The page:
There are many different types of dementia and all of them are progressive. This means symptoms may be relatively mild at first but they get worse with time, usually over several years. These include problems with memory, thinking, problem-solving or language, and often changes in emotions, perception or behaviour.
As dementia progresses, a person will need more help and, at some point, will need a lot of support with daily living. However, dementia is different for everyone, so it will vary how soon this happens and the type of support needed.
It can be helpful to think of dementia progressing in three stages:
These are sometimes called mild, moderate and severe, because this describes how much the symptoms affect a person.
These stages can be used to understand how dementia is likely to change over time, and to help people prepare for the future. The stages also act as a guide to when certain treatments, such as medicines for Alzheimers disease, are likely to work best.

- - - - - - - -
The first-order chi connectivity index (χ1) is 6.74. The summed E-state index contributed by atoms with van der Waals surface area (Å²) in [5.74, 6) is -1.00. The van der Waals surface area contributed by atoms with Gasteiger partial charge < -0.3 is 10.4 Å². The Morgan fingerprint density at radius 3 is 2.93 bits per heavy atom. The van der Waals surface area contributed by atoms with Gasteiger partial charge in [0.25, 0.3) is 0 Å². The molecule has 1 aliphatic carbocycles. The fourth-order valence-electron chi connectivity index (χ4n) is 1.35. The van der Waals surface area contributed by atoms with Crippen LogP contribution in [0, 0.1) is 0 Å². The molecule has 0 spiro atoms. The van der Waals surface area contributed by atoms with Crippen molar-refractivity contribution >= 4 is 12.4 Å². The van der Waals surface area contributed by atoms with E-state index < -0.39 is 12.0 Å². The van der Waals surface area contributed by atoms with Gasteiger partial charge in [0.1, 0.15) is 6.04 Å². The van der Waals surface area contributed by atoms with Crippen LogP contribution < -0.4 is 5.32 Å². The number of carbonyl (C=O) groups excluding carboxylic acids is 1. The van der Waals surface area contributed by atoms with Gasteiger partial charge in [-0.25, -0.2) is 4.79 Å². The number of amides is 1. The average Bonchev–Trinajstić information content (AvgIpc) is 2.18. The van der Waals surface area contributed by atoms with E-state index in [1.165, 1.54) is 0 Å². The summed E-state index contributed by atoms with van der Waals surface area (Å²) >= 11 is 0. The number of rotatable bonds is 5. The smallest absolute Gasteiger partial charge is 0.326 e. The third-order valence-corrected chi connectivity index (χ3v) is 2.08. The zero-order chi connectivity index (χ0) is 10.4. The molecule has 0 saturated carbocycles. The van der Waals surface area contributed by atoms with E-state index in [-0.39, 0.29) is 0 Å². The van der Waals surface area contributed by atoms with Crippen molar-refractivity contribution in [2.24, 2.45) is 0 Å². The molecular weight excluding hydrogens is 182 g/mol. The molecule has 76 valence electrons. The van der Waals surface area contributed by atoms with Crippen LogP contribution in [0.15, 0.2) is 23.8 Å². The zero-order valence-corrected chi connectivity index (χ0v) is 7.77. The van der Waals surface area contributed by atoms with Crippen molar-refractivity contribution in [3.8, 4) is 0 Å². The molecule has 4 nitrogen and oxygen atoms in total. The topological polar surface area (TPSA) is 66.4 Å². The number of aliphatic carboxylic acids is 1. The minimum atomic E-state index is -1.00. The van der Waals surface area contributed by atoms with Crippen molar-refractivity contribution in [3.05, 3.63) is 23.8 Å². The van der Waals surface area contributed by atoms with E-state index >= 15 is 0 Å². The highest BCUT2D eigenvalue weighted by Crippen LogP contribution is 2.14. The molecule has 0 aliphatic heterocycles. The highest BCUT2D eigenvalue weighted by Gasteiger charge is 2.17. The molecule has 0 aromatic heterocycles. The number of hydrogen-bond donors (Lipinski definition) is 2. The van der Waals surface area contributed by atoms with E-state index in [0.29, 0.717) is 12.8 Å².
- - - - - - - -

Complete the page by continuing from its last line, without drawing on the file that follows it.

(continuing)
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Scales For Rating Dementia
Rather than simply using early stage,middle-stage, and late-stage dementia as descriptors, there are scales that provide a more comprehensive description. These scales help better understand the different stages of Alzheimers disease based on how well a person thinks and functions . These scales are the Global Deterioration Scale for Assessment of Primary Degenerative Dementia, the Functional Assessment Staging Test, and the Clinical Dementia Rating.
Did You Know?
Global Deterioration Scale / Reisberg Scale
The most commonly used scale is often referred to simply as GDS, or by its more formal name, the Reisberg Scale . The GDS divides into seven stages based on the amount of cognitive decline. This test is most relevant for people who have Alzheimers disease because some other types of dementia do not always include memory loss.